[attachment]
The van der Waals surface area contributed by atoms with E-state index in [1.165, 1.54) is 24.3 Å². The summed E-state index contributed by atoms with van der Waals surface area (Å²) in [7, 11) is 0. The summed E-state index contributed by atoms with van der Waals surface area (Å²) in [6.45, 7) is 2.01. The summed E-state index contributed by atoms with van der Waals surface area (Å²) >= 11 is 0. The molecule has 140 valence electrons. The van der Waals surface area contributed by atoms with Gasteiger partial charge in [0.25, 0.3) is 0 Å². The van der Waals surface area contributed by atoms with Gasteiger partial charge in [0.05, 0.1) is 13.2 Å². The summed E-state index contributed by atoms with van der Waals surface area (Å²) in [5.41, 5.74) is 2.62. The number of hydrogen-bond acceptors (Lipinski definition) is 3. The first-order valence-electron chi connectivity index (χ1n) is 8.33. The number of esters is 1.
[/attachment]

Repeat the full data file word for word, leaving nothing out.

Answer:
The van der Waals surface area contributed by atoms with E-state index in [1.165, 1.54) is 24.3 Å². The summed E-state index contributed by atoms with van der Waals surface area (Å²) in [7, 11) is 0. The summed E-state index contributed by atoms with van der Waals surface area (Å²) in [6.45, 7) is 2.01. The summed E-state index contributed by atoms with van der Waals surface area (Å²) >= 11 is 0. The molecule has 140 valence electrons. The van der Waals surface area contributed by atoms with Gasteiger partial charge in [0.25, 0.3) is 0 Å². The van der Waals surface area contributed by atoms with Gasteiger partial charge in [0.05, 0.1) is 13.2 Å². The summed E-state index contributed by atoms with van der Waals surface area (Å²) in [5.41, 5.74) is 2.62. The number of hydrogen-bond acceptors (Lipinski definition) is 3. The first-order valence-electron chi connectivity index (χ1n) is 8.33. The number of esters is 1.